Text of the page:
One of the nominees: The Hepworth by David Chipperfield Architects
The Royal Institute of British Architects (RIBA) has announced the 2012 shortlist for its most prestigious award, the Stirling Prize, named after the late British architect James Stirling. The prize is awarded each year to recognize the architect who is seen by the jury to have made the biggest contribution to the evolution of architecture in the last 12 months; the prize can only go to buildings that were built or designed in the United Kingdom.
This year, the jury paired down the ‘midlist’ with around fifty nominees to the shortlist of six. Between now and early October, the jury will prune the list even further, down to one. Among the six contestants remaining are an art museum in a river, an office tower in London, a healing pavilion in Glasgow and a science laboratory in Cambridge.
The Hepworth, Wakefield. David Chipperfield Architects.
The Hepworth Wakefield, built to house the Hepworth art collection, is approached by a bridge over the River Calder. The museum fits well into its Yorkshire context, capturing the solidity and anchoredness of the surrounding industrial buildings. Though the building at times appears massive, moments of welcome and the human scale exist, as well, crafting a rich experience of dualities. From the exterior, the building appears as a random series of boxes, though the internal order is quite clear with galleries radiating from the central areas which contain the administrative program.
Images: David Chipperfield Architects via RIBA
The Lyric Theatre, Belfast. O'Donnell & Tuomey Architects.
The theater is confined to a difficult triangular site, making it strikingly angular in response. The building is anchored by three solid volumes which house the performance and practice spaces, surrounded by more open public spaces. The angular projections of the performance volumes create a presence which is both deferential and assertive, a dual quality that is also achieved on the interior through the use of distinctive faceted wood paneling in the auditorium.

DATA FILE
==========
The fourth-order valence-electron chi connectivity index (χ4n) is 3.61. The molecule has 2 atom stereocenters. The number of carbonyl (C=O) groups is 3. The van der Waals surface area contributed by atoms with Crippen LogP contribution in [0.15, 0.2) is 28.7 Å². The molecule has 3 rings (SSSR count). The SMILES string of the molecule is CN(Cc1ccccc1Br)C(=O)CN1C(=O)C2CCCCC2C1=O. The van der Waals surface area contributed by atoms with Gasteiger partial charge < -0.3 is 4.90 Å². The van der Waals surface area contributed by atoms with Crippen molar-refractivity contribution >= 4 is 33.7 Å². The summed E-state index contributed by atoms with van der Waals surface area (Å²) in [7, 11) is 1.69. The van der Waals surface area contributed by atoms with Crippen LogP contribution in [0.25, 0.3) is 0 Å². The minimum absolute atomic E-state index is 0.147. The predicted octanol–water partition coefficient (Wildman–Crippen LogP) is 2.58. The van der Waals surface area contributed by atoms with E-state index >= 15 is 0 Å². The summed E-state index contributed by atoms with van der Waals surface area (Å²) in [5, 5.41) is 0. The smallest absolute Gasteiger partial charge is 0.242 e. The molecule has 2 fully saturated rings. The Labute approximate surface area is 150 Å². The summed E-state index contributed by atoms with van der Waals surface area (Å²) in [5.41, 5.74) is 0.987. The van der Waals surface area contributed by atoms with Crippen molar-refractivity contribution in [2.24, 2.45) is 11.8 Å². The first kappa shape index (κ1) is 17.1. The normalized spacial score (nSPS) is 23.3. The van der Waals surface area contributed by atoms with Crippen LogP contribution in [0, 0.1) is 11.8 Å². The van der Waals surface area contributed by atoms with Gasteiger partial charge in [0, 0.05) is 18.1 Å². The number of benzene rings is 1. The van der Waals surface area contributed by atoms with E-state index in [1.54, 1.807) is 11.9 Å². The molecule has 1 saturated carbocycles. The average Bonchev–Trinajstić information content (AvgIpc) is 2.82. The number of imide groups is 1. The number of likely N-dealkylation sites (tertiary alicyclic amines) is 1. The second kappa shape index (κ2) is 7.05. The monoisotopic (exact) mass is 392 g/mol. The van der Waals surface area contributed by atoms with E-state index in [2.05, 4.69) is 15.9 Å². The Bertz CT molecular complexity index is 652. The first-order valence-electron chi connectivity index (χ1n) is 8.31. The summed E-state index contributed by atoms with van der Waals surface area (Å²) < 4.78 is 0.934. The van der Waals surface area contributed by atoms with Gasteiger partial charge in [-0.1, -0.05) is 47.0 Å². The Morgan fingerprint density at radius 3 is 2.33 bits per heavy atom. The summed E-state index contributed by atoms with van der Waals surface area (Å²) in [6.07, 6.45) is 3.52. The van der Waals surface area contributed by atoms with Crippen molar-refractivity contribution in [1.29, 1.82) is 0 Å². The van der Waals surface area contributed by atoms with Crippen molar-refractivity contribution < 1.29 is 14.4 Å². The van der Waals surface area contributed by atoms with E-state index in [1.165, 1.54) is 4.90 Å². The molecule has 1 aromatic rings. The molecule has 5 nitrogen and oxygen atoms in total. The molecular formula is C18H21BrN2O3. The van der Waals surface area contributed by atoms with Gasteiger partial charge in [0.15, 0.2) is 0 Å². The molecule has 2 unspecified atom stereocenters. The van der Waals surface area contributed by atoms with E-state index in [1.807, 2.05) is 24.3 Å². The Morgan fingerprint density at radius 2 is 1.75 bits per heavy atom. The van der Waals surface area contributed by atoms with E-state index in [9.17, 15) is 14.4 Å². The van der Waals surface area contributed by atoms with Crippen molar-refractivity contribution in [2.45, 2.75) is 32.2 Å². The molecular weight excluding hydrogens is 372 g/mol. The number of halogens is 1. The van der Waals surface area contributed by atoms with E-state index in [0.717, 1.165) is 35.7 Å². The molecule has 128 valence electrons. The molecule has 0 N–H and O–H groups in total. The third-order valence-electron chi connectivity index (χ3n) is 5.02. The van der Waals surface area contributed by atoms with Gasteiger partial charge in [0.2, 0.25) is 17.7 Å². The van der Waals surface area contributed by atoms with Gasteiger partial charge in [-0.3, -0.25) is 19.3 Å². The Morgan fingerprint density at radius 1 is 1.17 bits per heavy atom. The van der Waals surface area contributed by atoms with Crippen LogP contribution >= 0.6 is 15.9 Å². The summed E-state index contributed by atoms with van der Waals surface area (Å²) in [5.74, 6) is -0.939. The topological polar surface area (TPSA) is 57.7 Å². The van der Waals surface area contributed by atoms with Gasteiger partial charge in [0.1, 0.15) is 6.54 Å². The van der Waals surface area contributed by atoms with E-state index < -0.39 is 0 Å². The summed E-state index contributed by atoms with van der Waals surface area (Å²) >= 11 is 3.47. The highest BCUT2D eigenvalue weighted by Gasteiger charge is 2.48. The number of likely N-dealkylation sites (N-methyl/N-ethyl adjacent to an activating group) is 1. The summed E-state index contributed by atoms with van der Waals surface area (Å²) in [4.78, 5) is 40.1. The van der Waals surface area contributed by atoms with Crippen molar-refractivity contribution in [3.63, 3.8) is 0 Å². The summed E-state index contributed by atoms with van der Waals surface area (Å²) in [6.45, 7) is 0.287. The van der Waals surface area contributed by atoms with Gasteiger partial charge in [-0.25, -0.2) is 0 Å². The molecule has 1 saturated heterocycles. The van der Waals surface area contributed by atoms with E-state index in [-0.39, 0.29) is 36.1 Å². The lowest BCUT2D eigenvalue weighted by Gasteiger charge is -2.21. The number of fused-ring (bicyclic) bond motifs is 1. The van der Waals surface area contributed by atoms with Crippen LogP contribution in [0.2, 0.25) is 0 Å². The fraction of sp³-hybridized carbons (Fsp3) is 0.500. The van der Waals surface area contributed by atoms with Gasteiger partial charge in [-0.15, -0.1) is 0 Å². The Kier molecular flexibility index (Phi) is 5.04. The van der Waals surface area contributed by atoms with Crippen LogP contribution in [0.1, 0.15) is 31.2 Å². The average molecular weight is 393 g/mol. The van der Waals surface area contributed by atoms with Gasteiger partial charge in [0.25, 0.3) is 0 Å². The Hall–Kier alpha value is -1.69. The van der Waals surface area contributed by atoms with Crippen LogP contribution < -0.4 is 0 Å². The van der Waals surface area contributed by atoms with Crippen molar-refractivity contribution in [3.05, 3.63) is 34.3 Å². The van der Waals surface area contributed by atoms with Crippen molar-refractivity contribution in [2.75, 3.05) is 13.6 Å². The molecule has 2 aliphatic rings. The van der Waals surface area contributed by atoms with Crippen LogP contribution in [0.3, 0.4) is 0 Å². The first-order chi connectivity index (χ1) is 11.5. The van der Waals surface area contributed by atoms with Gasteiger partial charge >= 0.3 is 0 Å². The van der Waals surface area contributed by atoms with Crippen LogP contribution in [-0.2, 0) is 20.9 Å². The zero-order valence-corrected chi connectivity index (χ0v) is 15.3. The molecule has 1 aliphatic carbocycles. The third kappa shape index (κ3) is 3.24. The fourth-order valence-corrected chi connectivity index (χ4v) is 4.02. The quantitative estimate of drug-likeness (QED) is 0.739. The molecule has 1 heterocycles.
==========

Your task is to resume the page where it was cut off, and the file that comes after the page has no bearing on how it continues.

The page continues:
Images: Dennis Gilbert
Maggie's Center, Glasgow. OMA.
As Maggie Keswick Jencks, wife of famed architecture historian Charles Jencks, was diagnosed with breast cancer, she set out to create a series of spaces where patients could feel comfortable, normal, and cared for. Various architects were assigned to the different Maggie’s Centers, though the one up for the Stirling Prize is OMA’s design, located outside the Gartnavel Hospital cancer wing in the western part of Glasgow.
The pavilion is basically a donut, transparent walls and thin partitions under a thin roof, with a completely glazed interior courtyard seen from every room. There are no long ominous hallways here; instead, a series of overlapping spaces creating many nooks and crannies for medical consultation or simple relaxation. All views out from the pavilion end up focused on an element from nature, whether trees or a grassy hillock.
Images: Philippe Ruault
New Court, London. OMA.
OMA’s new headquarters for the Rothschild Bank sits in the heart of London, among historic streets and tightly packed buildings. As such, the only way to achieve the space necessary was to go into the air. However, since the site is at such a tight and pressured crossroads of people, goods, and views, the architects decided to lift the building off the ground to allow for passage underneath. The massing above takes the form of a series of boxes stacked on top of one another, and is quite distinctive among the other components of the London skyline.
Images: Philippe Ruault via designboom
Olympic Stadium, London. Populous.
The Olympic Stadium is the third largest sporting structure in Britain, so it makes sense it would appear on the Stirling Prize Shortlist. Built to seat over 80,000 spectators, the stadium is composed of large trusses bolted together (so they can be disassembled) as well as a large canopy suspended by cables. After the stunning architectural success of the Bird’s Nest, many critics have expressed disappointment in the stadium, calling it too conventional and not at all exciting. They may have a point.
Images: LOCOG via RIBA
Sainsbury Laboratory, Cambridge. Stanton Williams.
This new botanical research laboratory at Cambridge University has it going on: a café set within a botanical garden, an extensive architectural promenade, as well as potentially expandable laboratories. Visitors to the building are taken from the entry down a sloping hall which passes through the auditorium space and the lobby. Laboratories are located above this and are sheltered from the sun by an operable façade located behind the prominent limestone pillars ringing the second floor.
Images: Stanton Williams Architects via RIBA